Napomyza carotae

Napomyza carotae Spencer, 1966

Napomyza carotae is one of two small fly species feeding on carrots. The other, Psilia rosae L. (Diptera, Psilidae) belongs not to the family Agromyzidae and is, therefore, not a subject of this CD-ROM. The common name 'carrot fly' can be, therefore, misleading.
Both species can be distinguished among other characters by the larval feeding. Napomyza carotae always mines on the surface of the stems or the root of the plant, whereas Psilia is found deeper in the carrot.

Wing length: 2.3 - 3.3 mm.

Diagnosis after Zlobin, 1994 a:
- orbital hairs usually in 2 irregular rows in front.
- third antennal segment moderately large, quadrate or round, with distinct but short pubescence.
- lower margin of epandrium tapering ventrally, without curvature Nap carotae ep.pct.
- basal part of distiphallus (mesophallus) relatively broad, equally wide in whole length Nap carotae aed, exp1.pct.
- neck of distiphallus usually strongly curved upwards Nap carotae aed, exp2.pct.
- broadened apex of distiphallus large.
- spermathecae semicircular / semispherical? Nap carotae sperm.pct.

Immature stages
Larval mouthparts similar to that of Napomyza lateralis with conspicuous lateral sclerites next to the mandibles. Puparium light brown.

Apiaceae: The major crop plant is Daucus carota (carrot). Furthermore the following cultivated plants may be suitable to serve as host:
Pastinaca sativa (parsnip), Apium graveolens (celery), Petroselinum crispum (Miller) (parsley), Carum carvi L., Foeniculum vulgare (fennel).
Widespread weeds as Anthriscus sylvestris and Heracleum sphondylium or wild growing carrots and parsnip might also be able to maintain the population if no cultivated plants were available.
Choice experiments by Van 't Sant et al., 1975 with imagines revealed conflicting results: Adults reared from carrots were only able to infest Carum carvi (caraway) and the plant they came from.

The life cycle and behaviour of Napomyza carotae was studied in detail by Wiesmann, 1961, whom is followed here: The eggs were laid both into the stem and into the leaves, where also numerous feeding punctures can be found. After hatching the larva feeds its way through leaf veins, petioles, the stem and often at the end into the root. Pupariation takes place in the host plant, larvae from the root usually pupate near the base.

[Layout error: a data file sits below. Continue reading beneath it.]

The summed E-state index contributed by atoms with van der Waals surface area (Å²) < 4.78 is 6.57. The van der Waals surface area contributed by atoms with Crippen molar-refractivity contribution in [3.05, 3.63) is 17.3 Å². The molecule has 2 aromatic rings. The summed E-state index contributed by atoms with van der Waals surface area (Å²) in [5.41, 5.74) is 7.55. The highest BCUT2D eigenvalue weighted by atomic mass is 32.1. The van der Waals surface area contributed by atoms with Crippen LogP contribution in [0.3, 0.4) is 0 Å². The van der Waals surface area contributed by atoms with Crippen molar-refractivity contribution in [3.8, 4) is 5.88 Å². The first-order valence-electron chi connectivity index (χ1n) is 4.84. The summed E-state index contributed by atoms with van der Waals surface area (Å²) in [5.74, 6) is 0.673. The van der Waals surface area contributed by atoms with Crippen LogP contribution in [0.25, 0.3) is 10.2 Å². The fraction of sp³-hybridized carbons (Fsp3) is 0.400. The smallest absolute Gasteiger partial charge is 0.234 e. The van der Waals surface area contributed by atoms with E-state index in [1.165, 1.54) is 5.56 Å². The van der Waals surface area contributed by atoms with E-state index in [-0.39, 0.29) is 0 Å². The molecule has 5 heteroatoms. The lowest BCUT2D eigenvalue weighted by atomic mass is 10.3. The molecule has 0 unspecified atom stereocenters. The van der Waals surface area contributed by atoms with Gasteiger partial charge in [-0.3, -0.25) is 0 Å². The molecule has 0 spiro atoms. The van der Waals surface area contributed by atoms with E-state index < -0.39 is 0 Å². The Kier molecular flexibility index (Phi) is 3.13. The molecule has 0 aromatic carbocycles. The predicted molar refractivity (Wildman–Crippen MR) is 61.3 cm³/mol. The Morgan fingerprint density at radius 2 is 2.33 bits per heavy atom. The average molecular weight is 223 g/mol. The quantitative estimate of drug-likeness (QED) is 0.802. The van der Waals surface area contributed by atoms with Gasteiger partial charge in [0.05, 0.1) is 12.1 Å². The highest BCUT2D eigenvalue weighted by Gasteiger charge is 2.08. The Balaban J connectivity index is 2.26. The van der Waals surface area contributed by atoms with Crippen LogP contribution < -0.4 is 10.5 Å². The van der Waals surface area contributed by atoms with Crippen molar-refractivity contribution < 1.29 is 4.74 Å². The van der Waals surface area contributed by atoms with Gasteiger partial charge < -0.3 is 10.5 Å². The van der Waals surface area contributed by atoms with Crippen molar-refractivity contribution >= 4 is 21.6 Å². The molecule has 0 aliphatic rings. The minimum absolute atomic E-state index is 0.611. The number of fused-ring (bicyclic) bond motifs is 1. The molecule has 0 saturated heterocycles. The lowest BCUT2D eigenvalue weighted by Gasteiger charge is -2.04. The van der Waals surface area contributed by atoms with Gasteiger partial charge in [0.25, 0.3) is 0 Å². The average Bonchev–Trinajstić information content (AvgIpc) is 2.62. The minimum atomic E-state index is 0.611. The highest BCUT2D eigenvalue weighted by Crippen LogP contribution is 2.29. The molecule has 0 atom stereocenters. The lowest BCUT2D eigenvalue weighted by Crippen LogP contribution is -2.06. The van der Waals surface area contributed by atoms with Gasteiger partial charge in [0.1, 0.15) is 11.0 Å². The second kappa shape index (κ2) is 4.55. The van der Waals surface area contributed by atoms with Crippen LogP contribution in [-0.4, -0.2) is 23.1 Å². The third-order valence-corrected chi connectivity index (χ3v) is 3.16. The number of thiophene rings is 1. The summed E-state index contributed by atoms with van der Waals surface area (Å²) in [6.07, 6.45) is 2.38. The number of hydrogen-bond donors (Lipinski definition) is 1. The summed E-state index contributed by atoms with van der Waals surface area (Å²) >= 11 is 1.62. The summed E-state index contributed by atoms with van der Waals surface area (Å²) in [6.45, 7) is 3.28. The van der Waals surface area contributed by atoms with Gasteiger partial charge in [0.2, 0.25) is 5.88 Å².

Van 't Sant et al., 1975 did not fully agree with Wiesmann, 1961 in stating that the larvae found in the roots normally come from the stem or other higher parts of the plant but rather hatch from eggs directly laid into the upper part of the carrot, which is exposed to the light. Hence, the agromyzids might be highly flexible in exploiting different parts of the host plant. They can finish their development in various plant parts depending on the growth stage of the plant and the population density of the mining flies.
Wiesmann, 1961 (in Switzerland) observed a relatively long larval development (53 - 68 days at 23 - 24°C) but a short pupal period lasting only 7 - 8 days. The first adults appear from the beginning of May, the last ones were found at the beginning of October. There are at least two, possibly three generations per year.
The females need an extraordinary preoviposition period of 4 - 5 days. During that time the females feed on plant sap obtained by puncturing the leaves.

Widespread in Europe, known from France, Finland, Germany, Great Britain, Hungary, Kirgyzstan, the Netherlands, Russia (European part, East Siberia), Sweden and Switzerland.

High infestation of carrots with Napomyza carotae is frequently observed in Europe, the species may be even more abundant than previously recorded. Because the feeding trace superficially resembles that of Psilia rosae L. (Diptera, Psilidae) the agromyzid fly presumably has been sometimes misidentified or overlooked (Spencer, 1973). Therefore the carrot mining fly must be considered as serious pest. A thorough evaluation of the yield reduction caused by this fly, however has not been undertaken. Larval feeding within the root is normally restricted to the upper part near the stem. Since the mines are superficially they are not destroying the carrots completely, they are still suitable for human consumption. On the other hand the overall vigor of the plant can be affected by larval feeding in the petioles and the stem.